Why Everyone Should Have at Least One Terrible Job
I’m starting my post with a disclaimer, I think I currently have the best job I love it, I enjoy 90% of the tasks I complete, every day I work with inspiring people, and I’m lucky to be in a role where I believe in the work we do. But that hasn’t always been the case… in fact I’ve had some shocking experiences, but they have all played an important role in helping me grow in my career:
Lesson #1 – Don’t assume anything
My first job was dodgy, not a little bit dodgy completely dodgy; a cash in hand retail role when I was 15. I turned up super excited and ready to conquer the retail industry. When I arrived, I quickly learnt that I wasn’t expected to have breaks and the role was 100% commission. I removed myself from the situation and learned the importance employment contracts and asking questions before accepting a role, no matter how uncomfortable it may feel.
Lesson #2 – Reflection
Early in my career, I worked in debt collection; at the time I was young and thought ‘it’s just a job’. The reality was every day my values were questioned, and I was unhappy. Don’t get me wrong; people should pay back debts, but I wasn’t utilising my strengths, I wasn’t authentic and I didn’t feel a sense of purpose. I stuck with the job for a year, I learnt so much about myself, whilst it wasn’t a career highlight, the role did help me identify what was important to me in a job. I moved onto a fantastic job that I loved.
Lesson #3 – Don’t underestimate the importance of cultural fit
I have had a lot of jobs but not many employers. I have been lucky to move around organisations, this has helped me understand that within one organisation there can be many sub-cultures. Find out what internal opportunities there are before resigning from an organisation. At interview stage ask questions about the team; why people like working at the organisation; what’s the leadership style; what’s a typical day? The answers will give you an insight to whether you will be happy in the organisation.
Lesson #4 – Look forward not backwards
Being a student is a wonderful time in your life; you can experiment with different work environments, wear a few different hats and discover what makes you tick. We often accept jobs based on some facts, some expectations and lots of unknowns, accept that you made the best decision based on the information you had at the time, learn from the experience and move forward.
Currently in a terrible job?
If you are in a terrible job right now, here’s my advice:
- Are you being exploited? If so it’s not ok; it’s NEVER ok! Check your rights https://www.fairwork.gov.au and plan a professional exit.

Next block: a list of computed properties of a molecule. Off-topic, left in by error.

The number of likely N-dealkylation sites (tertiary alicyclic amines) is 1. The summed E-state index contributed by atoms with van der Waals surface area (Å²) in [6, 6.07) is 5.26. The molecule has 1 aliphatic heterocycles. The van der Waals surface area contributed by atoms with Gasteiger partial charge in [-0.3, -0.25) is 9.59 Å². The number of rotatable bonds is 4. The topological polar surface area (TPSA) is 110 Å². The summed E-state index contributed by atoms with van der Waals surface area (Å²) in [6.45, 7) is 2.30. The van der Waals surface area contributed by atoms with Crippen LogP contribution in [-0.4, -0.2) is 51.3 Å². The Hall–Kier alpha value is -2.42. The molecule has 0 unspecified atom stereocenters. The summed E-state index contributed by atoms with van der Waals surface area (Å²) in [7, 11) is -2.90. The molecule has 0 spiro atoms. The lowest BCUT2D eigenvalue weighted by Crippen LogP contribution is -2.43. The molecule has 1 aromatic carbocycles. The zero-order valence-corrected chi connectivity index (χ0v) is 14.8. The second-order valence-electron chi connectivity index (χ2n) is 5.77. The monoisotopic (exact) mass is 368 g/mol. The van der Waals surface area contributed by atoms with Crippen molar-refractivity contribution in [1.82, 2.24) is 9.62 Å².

- Maintain a healthy work/life balance; make sure you are seeing your friends and doing whatever fun things you enjoy. A terrible job can be all consuming, so it’s important to have other things in your life to focus on.
- Remember nothing is forever; the best is yet to come! Set yourself goals of key things you want to achieve from the experience and look for opportunities in the current role that will help you in your next role.
- Remain professional; don’t gossip! Raise concerns with your manager (if you can). Don’t let the (insert reason why you hate your job here) impact others opinion of you. Your professional brand (i.e. what people say about you when you aren’t in the room) takes time to build and can be easily damaged by mismanaging a tricky situation.
- Plan a professional exit; if you decide to resign, remember the world is small, don’t burn bridges, meet with your direct supervisor to advise them and thank them for the opportunity. Negative last impressions can undo great achievements; think about what you want to be remembered for. Complete outstanding tasks, prepare detailed handover materials and move on gracefully.
If your job is impacting your well-being, take action! Your health should always be your number one priority. Remember, you are never on your own; we sometimes feel alone in tricky work situations or hear ourselves complaining all the time to loved ones which can become tiresome. UTS has experts to help you navigate the workplace; the UTS:Careers Drop-in is open every day 10am-4pm.
Featured image courtesy of Unsplash
By Julieanne Cutrupi
UTS Careers ManagerJulieanne O’Hara leads the fantastic UTS Careers team, who through a range of programs and services, help UTS students and alumni achieve their definition of success.